Music sales worldwide have taken a paradigm shift from selling CD to more sales online. The development has made it easy for musicians to sell singles rather than albums. However the development has come with its own problems.
While Lucius Banda’s Wabadwa Christmas carol has made over 8 400 free downloads on www.malawi-music.com , Skeffa Chimoto has withdrawn his songs on the site claiming listeners have opted to download the music for free instead of purchasing the physical CD.
If Lucius’ Wabadwa was for sale on the same site on the rate of US$1.65 (about K700), then out of the 8 400 downloads he would make US$13 860 (about K6 million). These statistics suggest the potential that Malawian music can sell online.
Speaking in a telephone interview from South Africa, Lucius told On the Arts that he is excited that his song has topped the chart with the highest number of downloads in just a few weeks.
He added that selling music online is the way to go and the bemoaned ignorance on how music is sold online.
“Although this is a good development, most artists do not understand how the selling of music online goes,” said Lucius.
The self-styled Soldier added that he is contemplating on selling his music online and that he is discussing with the South African publishing company with which he recently signed a deal.
“I am just coming out of a meeting discussing the sale of my music online and soon it will be uploaded on various portals that sell music,” said Lucius.
Soldier further said that selling music online makes music easy as one can sell music in singles, and one reaches out to a wider audience.
Revered radio and club DJ Kenny Klips, who is one of the managers of the online Malawi Music, said that the site is not only selling music but also helping musicians promote their music.
“Most of the singles that are on the site are for promotional purposes, it gives the artist the visibility and as such when he comes with his album people are not surprised,” said Klips.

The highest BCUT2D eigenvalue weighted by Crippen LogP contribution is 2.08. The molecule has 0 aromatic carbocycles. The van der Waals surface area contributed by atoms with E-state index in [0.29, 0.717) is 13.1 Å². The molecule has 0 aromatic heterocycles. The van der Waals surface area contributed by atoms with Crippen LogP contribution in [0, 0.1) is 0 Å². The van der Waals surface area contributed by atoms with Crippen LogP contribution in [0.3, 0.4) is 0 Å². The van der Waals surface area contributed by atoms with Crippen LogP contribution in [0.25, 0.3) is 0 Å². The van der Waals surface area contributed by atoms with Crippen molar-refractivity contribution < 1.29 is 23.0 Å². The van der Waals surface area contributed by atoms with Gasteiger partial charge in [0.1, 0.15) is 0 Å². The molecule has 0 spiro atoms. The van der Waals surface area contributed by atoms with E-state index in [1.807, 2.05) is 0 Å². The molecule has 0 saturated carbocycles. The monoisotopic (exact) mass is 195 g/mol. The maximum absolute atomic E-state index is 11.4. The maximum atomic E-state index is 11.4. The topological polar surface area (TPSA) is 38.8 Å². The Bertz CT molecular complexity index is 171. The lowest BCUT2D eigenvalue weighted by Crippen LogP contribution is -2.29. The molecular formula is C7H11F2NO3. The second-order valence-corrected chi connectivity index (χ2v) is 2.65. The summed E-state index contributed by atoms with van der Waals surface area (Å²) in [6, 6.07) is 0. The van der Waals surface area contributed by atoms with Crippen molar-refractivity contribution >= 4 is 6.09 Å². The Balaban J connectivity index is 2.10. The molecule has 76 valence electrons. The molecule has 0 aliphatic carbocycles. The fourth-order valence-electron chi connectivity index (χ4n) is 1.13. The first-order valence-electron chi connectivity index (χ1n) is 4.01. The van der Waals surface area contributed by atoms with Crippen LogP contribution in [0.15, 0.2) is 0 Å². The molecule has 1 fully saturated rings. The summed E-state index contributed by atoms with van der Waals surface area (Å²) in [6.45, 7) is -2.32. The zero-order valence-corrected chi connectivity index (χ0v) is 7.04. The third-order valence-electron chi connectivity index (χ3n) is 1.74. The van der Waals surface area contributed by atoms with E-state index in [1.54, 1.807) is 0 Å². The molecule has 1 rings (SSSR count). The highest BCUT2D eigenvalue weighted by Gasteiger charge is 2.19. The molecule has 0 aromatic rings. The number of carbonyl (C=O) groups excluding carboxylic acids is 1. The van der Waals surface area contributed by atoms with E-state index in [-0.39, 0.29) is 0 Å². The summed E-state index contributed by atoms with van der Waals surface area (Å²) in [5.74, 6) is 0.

He bemoaned the tendency of some artists who think the site is there to rip-off their benefits.
“We only sell music of musicians that are in contractual agreement with the site but for promotional purposes, everyone is welcome,” said Klips.
He echoed Lucius’s assertion that selling music online has made it easy to sell music adding that it opens new markets for artists.
“Online music is sold to people who have credit cards, of which most Malawians don’t have but because our online site is visible to the whole world, it gives opportunities for a fan in say the USA to buy Malawian music,” said Klips.
Anthony Makondetsa, who according to Klips is one of the musicians whose albums are doing well on the site, told On the Arts that online music selling is a good development and he is excited that his music is doing well.
He however, said that most fans do not know how to buy music online and said there is need for campaigns if musicians are to make maximum profits from music sales.
“Cosoma, which is also responsible for safeguarding our copyright, should take that initiative to help the fans on how they can download music, we cannot only rely on overseas markets,” said Makondetsa.
The Mbumba ya Abraham hit-maker however, said that the rest of the world is able to sell music in singles via online music downloads which is profitable while Malawians are just joining in.
“Our friends started this way back and we joined the party quite late but this is a good development and it can help advance Malawian music,” said Makondetsa.